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Authors: Jack Kerouac

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BOOK: The Sea is My Brother
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Sonny squared off to box his big brother, but he only waved a playful arm and went back to his packing.
“He thinks he's tough,” announced Sonny. “One more year and I'll lick him easy.” To prove this, he vaulted over the back of an easy chair groaning with books and landed on his feet to stand poised and indifferent.
“Let's feel your muscles,” offered Wesley.
Sonny walked over and flexed his little arm. Wesley wrapped a thin brown hand around it and winked knowingly, nodding toward the older brother.
“Six months most,” he reassured Sonny.
Sonny laughed savagely. Wesley rose to his feet and put on his coat slowly.
“D'jever see a German?” asked Sonny.
Wesley sat down on the edge of the large chair. “Sure,” he said.
“Did he try to shoot you?”
“No; this was before the war,” explained Wesley.
Sonny jumped on the seat, landing on his knees. “Even then!” he cried.
“Nope,” said Wesley.
“D'jever see a submarine?”
“Yup.”
“Where?”
“I seen one off Cape Hatteras; they sunk our ship,” he returned.
“What you do?” shrilled Sonny.
“I jumped over the poop deck, feller.”
“Ha ha! What a name for a deck! Poop!”
Wesley's eyes widened in silent laughter; he placed his hand on Sonny's head and rolled it slowly, growling. Sonny leaped back and slapped his hips: “Brah! Brah!” he barked, pointing his forefingers. Wesley clutched his breast and staggered over.
“Brah! Brah! Brah! Full o' holes!” informed Sonny, sitting on the bed.
Wesley lit up another cigarette and threw the empty pack in the waste basket. The sun was back, spilling its warmth into the room in a sudden dazzle of afternoon gold.
“My Pop used to fix ships,” Sonny continued. “Did you ever see my Pop?”
“No,” confessed Wesley.
“C'mon,” urged Sonny. “He's right here.”
Everhart, busy rummaging in the closet, made no remarks, so Wesley followed Sonny into the dim hall and into another room.
This particular room faced the inner court of the building, so that no sun served to brighten what ordinarily would be a gloomy chamber in the first place. A large man clad in a brown bathrobe sat by the window smoking a pipe. The room was furnished with a large bed, an easy chair (in which the father sat), another smaller chair, a dresser, a battered trunk, and an ancient radio with exterior loudspeaker and all. From this radio there now emitted a faint strain of music through a clamor of static.
“Hey Paw!” sang Sonny. “Here's that sailor!”
The man turned from his revery and fixed two red-rimmed eyes on them, half stunned. Then he perceived Wesley and smiled a pitifully twisted smile, waving his hand in salute.
Wesley waved back, greeting: “Hullo!”
“How's the boy?” Mr. Everhart wanted to know, in a deep, gruff, workingman's voice.
“Fine,” Wesley said.
“Billy's goin' with you, hey?” the father smiled, his mouth twisted down into a chagrined pout, as though to
smile was to admit defeat. “I always knew the little cuss had itchy feet.”
Wesley sat down on the edge of the bed while Sonny ran to the foot of the bed to preside over them proudly.
“This's my youngest boy,” said the father of Sonny, “I'd be a pretty lonely man without him. Everybody else seems to have forgotten me.” He coughed briefly. “Your father alive, son?” he resumed.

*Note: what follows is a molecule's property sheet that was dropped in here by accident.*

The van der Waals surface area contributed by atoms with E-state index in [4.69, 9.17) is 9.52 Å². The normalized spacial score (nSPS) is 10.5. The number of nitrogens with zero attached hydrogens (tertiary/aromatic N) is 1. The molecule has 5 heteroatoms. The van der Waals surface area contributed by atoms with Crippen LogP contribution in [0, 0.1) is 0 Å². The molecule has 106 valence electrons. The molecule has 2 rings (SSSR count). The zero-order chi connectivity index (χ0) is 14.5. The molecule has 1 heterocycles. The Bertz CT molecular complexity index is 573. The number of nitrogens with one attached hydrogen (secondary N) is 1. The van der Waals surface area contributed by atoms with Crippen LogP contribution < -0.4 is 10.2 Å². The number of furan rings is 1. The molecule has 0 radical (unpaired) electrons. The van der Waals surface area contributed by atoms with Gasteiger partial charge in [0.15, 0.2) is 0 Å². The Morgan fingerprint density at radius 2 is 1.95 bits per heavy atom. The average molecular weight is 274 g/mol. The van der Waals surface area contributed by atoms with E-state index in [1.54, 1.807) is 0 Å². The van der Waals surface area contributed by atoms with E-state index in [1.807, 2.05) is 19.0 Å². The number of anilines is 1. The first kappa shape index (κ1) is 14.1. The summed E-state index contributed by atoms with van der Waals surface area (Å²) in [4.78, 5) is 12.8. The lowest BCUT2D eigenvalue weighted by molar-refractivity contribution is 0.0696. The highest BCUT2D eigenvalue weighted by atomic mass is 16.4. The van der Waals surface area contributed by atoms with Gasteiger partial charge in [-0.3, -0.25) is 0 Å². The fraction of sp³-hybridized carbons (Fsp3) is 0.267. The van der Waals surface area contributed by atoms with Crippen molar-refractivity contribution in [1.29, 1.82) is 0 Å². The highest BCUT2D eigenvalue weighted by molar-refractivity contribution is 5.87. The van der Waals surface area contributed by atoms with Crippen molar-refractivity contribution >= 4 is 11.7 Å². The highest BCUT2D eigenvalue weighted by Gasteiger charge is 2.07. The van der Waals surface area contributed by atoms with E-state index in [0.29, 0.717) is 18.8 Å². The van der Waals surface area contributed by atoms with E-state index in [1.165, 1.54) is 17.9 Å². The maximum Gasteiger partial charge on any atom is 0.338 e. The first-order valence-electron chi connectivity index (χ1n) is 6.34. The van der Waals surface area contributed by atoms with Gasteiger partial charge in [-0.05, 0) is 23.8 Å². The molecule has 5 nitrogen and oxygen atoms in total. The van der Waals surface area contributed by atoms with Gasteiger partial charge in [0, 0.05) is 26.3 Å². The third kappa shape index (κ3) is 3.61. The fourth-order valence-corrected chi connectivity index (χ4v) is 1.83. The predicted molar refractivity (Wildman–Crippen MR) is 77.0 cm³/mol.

Wesley leaned a hand on the mottled bedspread: “Yeah . . . he's in Boston.”
“Where's your people from?”
“Vermont originally.”
“Vermont? What part?”
“Bennington,” answered Wesley, “my father owned a service station there for twenty-two years.”
“Bennington,” mused the old man, nodding his head in recollection. “I traveled through there many years ago. Long before your time.”
“His name's Charley Martin,” supplied Wesley.
“Martin? . . . I used to know a Martin from Baltimore, a Jack Martin he was.”
There was a pause during which Sonny slapped the bedstead. Outside, the sun faded once more, plunging the room into a murky gloom. The radio sputtered with static.
Bill's sister entered the room, not even glancing at Wesley.
“Is Bill in his room?” she demanded.
The old man nodded: “He's packing his things, I guess.”
“Packing his things?” she cried. “Don't tell me he's really going through with his silly idea?”
Mr. Everhart shrugged.
“For God's sake, Pa, are you going to let him do it?”
“It's none of my business—he has a mind of his own,” returned the old man calmly, turning toward the window.
“He has a mind of his own!” she mimicked savagely.
“Yes he has!” roared the old man, spinning around to face his daughter angrily, “I can't stop him.”
She tightened her lips irritably for a moment.
“You're his father aren't you!” she shouted.
“Oh!” boomed Mr. Everhart with a vicious leer. “So now I'm the father of the house!”
The woman stamped out of the room with an outraged scoff.
“That's a new one!” thundered the father after her.
Sonny snickered mischievously.
“That's a new one!” echoed the old man to himself. “They dumped me in this back room years ago when I couldn't work any more and forgot all about it. My word in this house hasn't meant anything for years.”
Wesley fidgeted nervously with the hem of the old quilt blanket.
“You know, son,” resumed Mr. Everhart with a sullen scowl, “a man's useful in life so long's he's producin' the goods, bringin' home the bacon; that's when he's Pop, the breadwinner, and his word is the word of the house. No sooner he grows old an' sick an' can't work any more, they flop him up in some odd corner o' the house,” gesturing at his room, “and forget all about him, unless it be to call him a damn nuisance.”
From Bill's room they could hear arguing voices.
“I ain't stoppin' him from joining the merchant marine if that's what he wants,” grumbled the old man. “And I know damn well I couldn't stop him if I wanted to, so there!” He shrugged wearily.
Wesley tried to maintain as much impartiality as he could; he lit a cigarette nervously and waited patiently for a chance to get out of this uproarious household. He wished he had waited for Bill at a nice cool bar.
“I suppose it's none too safe at sea nowadays,” reflected Mr. Everhart aloud.
“Not exactly,” admitted Wesley.
“Well, Bill will have to face danger sooner or later, Army or Navy or merchant marines. All the youngsters are in for it,” he added dolefully. “Last war, I tried to get in
but they refused me—wife n'kids. But this is a different war, all the boys are going in this one.”
The father laid aside his pipe on the window sill, leaning over with wheezing labor. Wesley noticed he was quite fat; the hands were powerful, though, full of veinous strength, the fingers gnarled and enormous.